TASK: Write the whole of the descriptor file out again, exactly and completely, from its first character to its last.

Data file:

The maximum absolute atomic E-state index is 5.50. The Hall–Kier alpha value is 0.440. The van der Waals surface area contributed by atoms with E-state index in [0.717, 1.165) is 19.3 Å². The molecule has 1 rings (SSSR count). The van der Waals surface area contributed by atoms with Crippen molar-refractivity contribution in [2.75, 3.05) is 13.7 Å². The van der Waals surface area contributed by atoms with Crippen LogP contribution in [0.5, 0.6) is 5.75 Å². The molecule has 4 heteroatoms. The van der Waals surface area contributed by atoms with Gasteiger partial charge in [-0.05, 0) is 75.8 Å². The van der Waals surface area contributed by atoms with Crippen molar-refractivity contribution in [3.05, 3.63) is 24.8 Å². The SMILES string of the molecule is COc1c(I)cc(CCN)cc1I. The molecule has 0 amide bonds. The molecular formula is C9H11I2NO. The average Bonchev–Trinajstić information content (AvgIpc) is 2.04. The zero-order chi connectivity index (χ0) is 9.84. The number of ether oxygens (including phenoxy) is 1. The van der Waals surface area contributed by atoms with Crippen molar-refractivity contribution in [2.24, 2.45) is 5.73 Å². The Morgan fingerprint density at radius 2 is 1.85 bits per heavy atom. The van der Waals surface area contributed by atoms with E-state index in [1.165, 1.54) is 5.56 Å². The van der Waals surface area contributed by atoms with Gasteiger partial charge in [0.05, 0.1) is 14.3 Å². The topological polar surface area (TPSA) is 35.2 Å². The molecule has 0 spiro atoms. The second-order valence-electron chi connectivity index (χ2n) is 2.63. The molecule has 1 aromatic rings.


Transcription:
The maximum absolute atomic E-state index is 5.50. The Hall–Kier alpha value is 0.440. The van der Waals surface area contributed by atoms with E-state index in [0.717, 1.165) is 19.3 Å². The molecule has 1 rings (SSSR count). The van der Waals surface area contributed by atoms with Crippen molar-refractivity contribution in [2.75, 3.05) is 13.7 Å². The van der Waals surface area contributed by atoms with Crippen LogP contribution in [0.5, 0.6) is 5.75 Å². The molecule has 4 heteroatoms. The van der Waals surface area contributed by atoms with Gasteiger partial charge in [-0.05, 0) is 75.8 Å². The van der Waals surface area contributed by atoms with Crippen molar-refractivity contribution in [3.05, 3.63) is 24.8 Å². The SMILES string of the molecule is COc1c(I)cc(CCN)cc1I. The molecule has 0 amide bonds. The molecular formula is C9H11I2NO. The average Bonchev–Trinajstić information content (AvgIpc) is 2.04. The zero-order chi connectivity index (χ0) is 9.84. The number of ether oxygens (including phenoxy) is 1. The van der Waals surface area contributed by atoms with Crippen molar-refractivity contribution in [2.24, 2.45) is 5.73 Å². The Morgan fingerprint density at radius 2 is 1.85 bits per heavy atom. The van der Waals surface area contributed by atoms with E-state index in [1.165, 1.54) is 5.56 Å². The van der Waals surface area contributed by atoms with Gasteiger partial charge in [0.05, 0.1) is 14.3 Å². The topological polar surface area (TPSA) is 35.2 Å². The molecule has 0 spiro atoms. The second-order valence-electron chi connectivity index (χ2n) is 2.63. The molecule has 1 aromatic rings.